UCT academic wins inaugural funding award

13 June 2024 | Story Kamva Somdyala. Photo Supplied. Voice Cwenga Koyana. Read time 4 min.
Dr James Keaveney (right) with Oppenheimer Memorial Trust chair, Rebecca Oppenheimer.
Dr James Keaveney (right) with Oppenheimer Memorial Trust chair, Rebecca Oppenheimer.

Senior lecturer in the Department of Physics at the University of Cape Town (UCT) Dr James Keaveney last month received the Oppenheimer Memorial Trust’s (OMT) inaugural New Frontiers Research Award. This award is designed to support and reinvigorate South Africa’s reputation for research excellence.

The total award amounts to R7.5 million, and the winner will receive R1.5 million in research funding each year for five years. The New Frontiers Research Award targets early- to mid-career researchers, filling a critical gap in research funding. Of the 101 initial applicants, Dr Keaveney was one of only eight who were called to be interviewed. Applications came from all corners of South Africa and a range of subjects, from English to astrophysics.

“When I got the news that I was the inaugural recipient of the award, I immediately felt humbled; humbled because I felt small in comparison to the huge opportunity that the OMT has provided me, small in comparison to the confidence they have shown in my vision, and small in comparison to the responsibility to deliver a major and crucial technological innovation for South Africa,” Keaveney reflected.

Keaveney – who is a UCT College of Fellows Young Researchers awardee – shared that he is an experimental particle physicist: “I study the inner workings of nature at the most fundamental level, and I’m specifically interested in an elementary particle called the top quark. Particle physicists like me believe that by better understanding the top quark, we will shed light on the fundamental laws that govern our universe.”


“Studying physics gave me the sense of pursuing absolute truths without a care for interpretation, dogma, or subjectivity.”

He continued: “I analyse data from the ATLAS experiment situated at the Large Hadron Collider at the CERN lab, Geneva, Switzerland. The ATLAS experiment is an enormous international collaboration of over 3 000 scientific members in which UCT plays a significant role. Participation in ATLAS puts UCT at the forefront of technological progress and hence leaves us well disposed to apply our technological skills to society’s most pressing problems.

“My curiosity led me to a general science degree at the University of Galway [Ireland] and by the end of my first year I knew physics was the subject for me. I loved its clarity and elegance. Studying physics gave me the sense of pursuing absolute truths without a care for interpretation, dogma, or subjectivity.”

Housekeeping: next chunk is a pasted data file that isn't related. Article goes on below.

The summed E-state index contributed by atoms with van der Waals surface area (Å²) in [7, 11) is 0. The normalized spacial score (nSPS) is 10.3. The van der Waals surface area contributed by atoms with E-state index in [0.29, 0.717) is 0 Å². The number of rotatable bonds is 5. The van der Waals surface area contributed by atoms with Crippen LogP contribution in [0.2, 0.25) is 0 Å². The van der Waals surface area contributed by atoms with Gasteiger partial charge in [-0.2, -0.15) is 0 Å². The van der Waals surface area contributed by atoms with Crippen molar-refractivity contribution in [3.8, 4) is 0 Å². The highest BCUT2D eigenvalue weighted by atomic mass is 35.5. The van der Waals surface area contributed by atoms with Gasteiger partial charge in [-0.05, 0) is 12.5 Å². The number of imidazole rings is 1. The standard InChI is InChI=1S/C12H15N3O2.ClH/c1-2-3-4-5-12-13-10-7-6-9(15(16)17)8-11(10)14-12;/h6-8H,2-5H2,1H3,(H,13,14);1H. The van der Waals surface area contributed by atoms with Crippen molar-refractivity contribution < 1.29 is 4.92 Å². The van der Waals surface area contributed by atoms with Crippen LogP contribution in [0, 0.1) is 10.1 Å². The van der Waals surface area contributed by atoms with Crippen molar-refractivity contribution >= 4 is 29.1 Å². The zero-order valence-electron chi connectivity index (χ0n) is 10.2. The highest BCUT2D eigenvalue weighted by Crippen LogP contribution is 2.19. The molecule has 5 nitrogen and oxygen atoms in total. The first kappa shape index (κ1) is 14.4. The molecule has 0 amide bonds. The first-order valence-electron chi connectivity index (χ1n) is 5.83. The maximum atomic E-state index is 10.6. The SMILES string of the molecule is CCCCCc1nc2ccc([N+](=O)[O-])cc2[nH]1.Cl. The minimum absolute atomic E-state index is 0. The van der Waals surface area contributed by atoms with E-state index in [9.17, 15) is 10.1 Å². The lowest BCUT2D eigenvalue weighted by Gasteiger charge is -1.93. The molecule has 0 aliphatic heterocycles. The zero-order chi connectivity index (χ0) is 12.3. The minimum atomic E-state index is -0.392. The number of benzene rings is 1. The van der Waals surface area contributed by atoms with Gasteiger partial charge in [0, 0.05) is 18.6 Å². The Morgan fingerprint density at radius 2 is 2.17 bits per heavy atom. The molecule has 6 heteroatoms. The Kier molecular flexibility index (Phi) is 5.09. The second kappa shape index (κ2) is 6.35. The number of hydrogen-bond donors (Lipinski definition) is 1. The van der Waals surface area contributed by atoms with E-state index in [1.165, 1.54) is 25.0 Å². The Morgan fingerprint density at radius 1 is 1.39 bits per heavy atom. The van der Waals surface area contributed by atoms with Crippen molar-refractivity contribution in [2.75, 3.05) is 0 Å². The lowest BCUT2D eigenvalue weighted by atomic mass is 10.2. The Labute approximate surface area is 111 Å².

Passion for science

Teaching was a natural career direction as a means of passing on his passion for science to new generations, he said. “Hence even as I spent seven years purely in research as a postdoctoral researcher, I always felt teaching was in my future. My teaching began in earnest upon my arrival at UCT in 2019 as a lecturer. Lecturing at UCT has been a transformative experience. I’m moved by the enthusiasm and humanity of UCT’s students. To them, education in fundamental science is no luxury but an essential tool to develop themselves and South Africa.”

Turning his attention to the award, Keaveney labelled it a “game-changer” for his research.

“I simply can’t wait to put together the project’s most crucial element: its people. I’m looking for a dynamic and ambitious set of individuals with the highest levels of scientific integrity – the kind of people UCT produces in spades. A mid-career academic like myself has typically taken on major responsibilities in teaching and academic administration. This often makes the pursuit of an ambitious research programme extremely difficult,” the particle physicist explained.

“This award buys me the most precious commodity of all: time. This award affords me a singular focus and the crucial resources with which to make my vision a reality. I have always been excited about pursuing research at UCT – we have amazing students, impressive academic pedigree, and an unwavering commitment to excellence at the heart of our institution. Now with the New Frontiers Research Award in hand, there is nowhere else I’d rather be.”  

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